In “The Pout-Pout Fish” children’s picture book, the author weaves words like “aghast” and “grimace” into a story about a fish who thought he was destined to “spread the dreary-wearies all over the place” until…well, no need to spoil the ending.
Finding such rich language in a picture book is not unusual, and reading those stories aloud will introduce children to an extensive vocabulary, according to new research conducted by Dominic Massaro, a professor emeritus in psychology at the University of California, Santa Cruz. He said although parents can build their children’s vocabularies by talking to them, reading to them is more effective.
Reading aloud is the best way to help children develop word mastery and grammatical understanding, which form the basis for learning how to read, said Massaro, who studies language acquisition and literacy. He found that picture books are two to three times as likely as parent-child conversations to include a word that isn’t among the 5,000 most common English words.
Picture books even include more uncommon words than conversations among adults, he said.
“We talk with a lazy tongue,” Massaro said. “We tend to point at something or use a pronoun and the context tells you what it is. We talk at a basic level.”
Massaro said the limited vocabulary in ordinary, informal speech means what has been dubbed “the talking cure” –- encouraging parents to talk more to their children to increase their vocabularies -– has its drawbacks. Reading picture books to children would not only expose them to more words, he said, but it also would have a leveling effect for families with less education and a more limited vocabulary.
“Given the fact that word mastery in adulthood is correlated with early acquisition of words, shared picture book reading offers a potentially powerful strategy to prepare children for competent literacy skills,” Massaro said in the study.
The emphasis on talking more to children to increase their vocabularies is based on research by Betty Hart and Todd Risley at the University of Kansas. They found that parents on welfare spoke about 620 words to their children in an average hour compared with 2,150 words an hour spoken by parents with professional jobs. By age 3, the children with professional parents had heard 30 million more words than the children whose parents were on welfare. Hart and Risley concluded that the more parents talked to their children, the faster the children’s vocabularies grew and the higher the children’s I.Q. test scores were at age 3 and later. Since their research was published, there has been a push to encourage low-income parents to talk more to their children as a way to improve literacy.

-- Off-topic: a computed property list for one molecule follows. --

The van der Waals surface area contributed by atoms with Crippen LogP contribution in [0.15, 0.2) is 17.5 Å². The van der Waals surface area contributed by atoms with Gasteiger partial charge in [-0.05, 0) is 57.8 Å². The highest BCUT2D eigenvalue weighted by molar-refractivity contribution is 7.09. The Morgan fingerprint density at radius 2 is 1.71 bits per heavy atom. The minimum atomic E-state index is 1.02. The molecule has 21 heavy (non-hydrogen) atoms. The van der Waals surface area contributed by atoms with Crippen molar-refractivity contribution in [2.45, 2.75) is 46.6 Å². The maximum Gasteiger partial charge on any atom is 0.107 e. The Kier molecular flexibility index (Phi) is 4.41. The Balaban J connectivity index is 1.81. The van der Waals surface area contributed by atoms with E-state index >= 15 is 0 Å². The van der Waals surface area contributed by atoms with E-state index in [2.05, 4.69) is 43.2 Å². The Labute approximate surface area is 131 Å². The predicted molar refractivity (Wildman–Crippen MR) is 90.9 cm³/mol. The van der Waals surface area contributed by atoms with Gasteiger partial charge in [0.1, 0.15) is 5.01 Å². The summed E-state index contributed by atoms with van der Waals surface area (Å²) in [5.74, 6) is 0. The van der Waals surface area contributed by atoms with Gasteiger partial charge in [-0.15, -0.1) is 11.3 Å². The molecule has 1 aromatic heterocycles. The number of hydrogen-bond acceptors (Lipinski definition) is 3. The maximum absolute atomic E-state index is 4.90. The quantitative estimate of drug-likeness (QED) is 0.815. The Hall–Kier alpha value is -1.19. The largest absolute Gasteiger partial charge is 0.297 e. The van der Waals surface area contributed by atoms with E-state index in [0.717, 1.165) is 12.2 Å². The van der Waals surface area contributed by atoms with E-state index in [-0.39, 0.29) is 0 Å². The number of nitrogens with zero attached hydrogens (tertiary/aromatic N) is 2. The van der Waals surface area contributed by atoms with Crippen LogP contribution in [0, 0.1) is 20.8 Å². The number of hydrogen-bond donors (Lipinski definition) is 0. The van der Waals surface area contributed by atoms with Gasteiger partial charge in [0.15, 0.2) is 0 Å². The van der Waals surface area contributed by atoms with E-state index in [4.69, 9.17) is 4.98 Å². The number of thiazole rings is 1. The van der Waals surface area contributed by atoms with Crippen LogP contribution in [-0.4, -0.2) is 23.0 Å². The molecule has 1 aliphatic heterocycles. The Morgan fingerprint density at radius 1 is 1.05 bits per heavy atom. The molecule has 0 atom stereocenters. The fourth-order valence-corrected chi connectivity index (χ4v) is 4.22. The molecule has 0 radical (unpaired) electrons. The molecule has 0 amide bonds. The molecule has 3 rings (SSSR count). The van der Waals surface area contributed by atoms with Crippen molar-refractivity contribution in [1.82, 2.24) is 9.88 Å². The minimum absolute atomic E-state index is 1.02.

But more picture book reading would be beneficial to children from every social class, Massaro said. What limits the tongue of even well-educated adults are “certain rules of discourse,” such as responding quickly, he said. That reduces word choices to those acquired early and used more frequently. In conversation, people also repeat words that have been recently spoken, further restricting the variety of words used.
Writing, on the other hand, is more formal, Massaro said, even in children’s books.
“Reading takes you beyond the easy way to communicate,” he said. “It takes you to another world and challenges you.”
Reading picture books to babies and toddlers is important, he said, because the earlier children acquire language, the more likely they are to master it.
“You are stretching them in vocabulary and grammar at an early age,” Massaro said. “You are preparing them to be expert language users, and indirectly you are going to facilitate their learning to read.”
Massaro said encouraging older children to sound out words and explaining what a word means if it isn’t clear in the context of the story will help build children’s vocabularies. Allowing children to pick the books they are interested in and turn the pages themselves keeps them active and engaged in learning, he said.
Reading to children also teaches them to listen, and “good listeners are going to be good readers,” Massaro said.
Massaro said that 95 percent of the time when adults are reading to children, the children are looking at the pictures, partly because picture books tend to have small or fancy fonts that are hard to read. If picture book publishers would use larger and simpler fonts, then children would be more likely to also focus on the words, helping them to become independent readers, he said.
In the study, Massaro compared the words in 112 popular picture books to adult-to-child conversations and adult-to-adult conversations. The picture books, which were recommended by librarians and chosen by him, included such favorites as “Goodnight Moon” and “If You Give a Mouse a Cookie.”
Most of the books Massaro used were fiction, but children’s picture books can also be nonfiction and discuss topics such as earthquakes or ocean life that would likely include a larger number of uncommon words, he said, giving them an even greater advantage over conversation.
To analyze the conversations, Massaro used two databases of words. One database involved 64 conversations with 32 mothers. The mothers had one conversation with their baby, age 2 to 5 months, while interacting with toys, and another “casual conversation” with an adult experimenter. The second database consisted of more than 2.5 million words spoken by parents, caregivers and experimenters in the presence of children with a mean age of 36 months.
In his comparison, Massaro identified the number of uncommon words, and he determined that the picture books he analyzed contained more of them than the language used in conversation.
Massaro’s study has been accepted for publication in The Journal of Literacy Research.